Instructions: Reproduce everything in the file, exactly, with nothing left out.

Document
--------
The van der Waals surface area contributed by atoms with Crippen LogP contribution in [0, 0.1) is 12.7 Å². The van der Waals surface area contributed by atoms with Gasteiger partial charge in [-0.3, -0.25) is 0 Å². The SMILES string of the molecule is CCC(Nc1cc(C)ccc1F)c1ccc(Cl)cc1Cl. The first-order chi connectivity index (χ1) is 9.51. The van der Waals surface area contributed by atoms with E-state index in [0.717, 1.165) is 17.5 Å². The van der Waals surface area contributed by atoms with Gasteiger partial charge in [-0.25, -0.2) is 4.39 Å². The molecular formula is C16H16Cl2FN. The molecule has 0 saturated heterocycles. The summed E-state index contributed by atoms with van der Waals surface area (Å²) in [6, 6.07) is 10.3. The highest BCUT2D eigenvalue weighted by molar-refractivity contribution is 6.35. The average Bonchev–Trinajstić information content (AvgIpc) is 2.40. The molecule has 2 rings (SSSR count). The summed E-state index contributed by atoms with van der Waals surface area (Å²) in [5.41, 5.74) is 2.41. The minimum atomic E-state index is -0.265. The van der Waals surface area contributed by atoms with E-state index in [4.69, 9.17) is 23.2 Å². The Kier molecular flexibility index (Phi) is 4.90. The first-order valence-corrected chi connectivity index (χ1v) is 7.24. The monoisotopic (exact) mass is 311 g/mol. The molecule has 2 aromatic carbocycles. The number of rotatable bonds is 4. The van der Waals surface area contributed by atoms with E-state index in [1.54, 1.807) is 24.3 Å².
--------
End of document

The van der Waals surface area contributed by atoms with Crippen LogP contribution in [0, 0.1) is 12.7 Å². The van der Waals surface area contributed by atoms with Gasteiger partial charge in [-0.3, -0.25) is 0 Å². The SMILES string of the molecule is CCC(Nc1cc(C)ccc1F)c1ccc(Cl)cc1Cl. The first-order chi connectivity index (χ1) is 9.51. The van der Waals surface area contributed by atoms with E-state index in [0.717, 1.165) is 17.5 Å². The van der Waals surface area contributed by atoms with Gasteiger partial charge in [-0.25, -0.2) is 4.39 Å². The molecular formula is C16H16Cl2FN. The molecule has 0 saturated heterocycles. The summed E-state index contributed by atoms with van der Waals surface area (Å²) in [6, 6.07) is 10.3. The highest BCUT2D eigenvalue weighted by molar-refractivity contribution is 6.35. The average Bonchev–Trinajstić information content (AvgIpc) is 2.40. The molecule has 2 rings (SSSR count). The summed E-state index contributed by atoms with van der Waals surface area (Å²) in [5.41, 5.74) is 2.41. The minimum atomic E-state index is -0.265. The van der Waals surface area contributed by atoms with E-state index in [4.69, 9.17) is 23.2 Å². The Kier molecular flexibility index (Phi) is 4.90. The first-order valence-corrected chi connectivity index (χ1v) is 7.24. The monoisotopic (exact) mass is 311 g/mol. The molecule has 2 aromatic carbocycles. The number of rotatable bonds is 4. The van der Waals surface area contributed by atoms with E-state index in [1.54, 1.807) is 24.3 Å².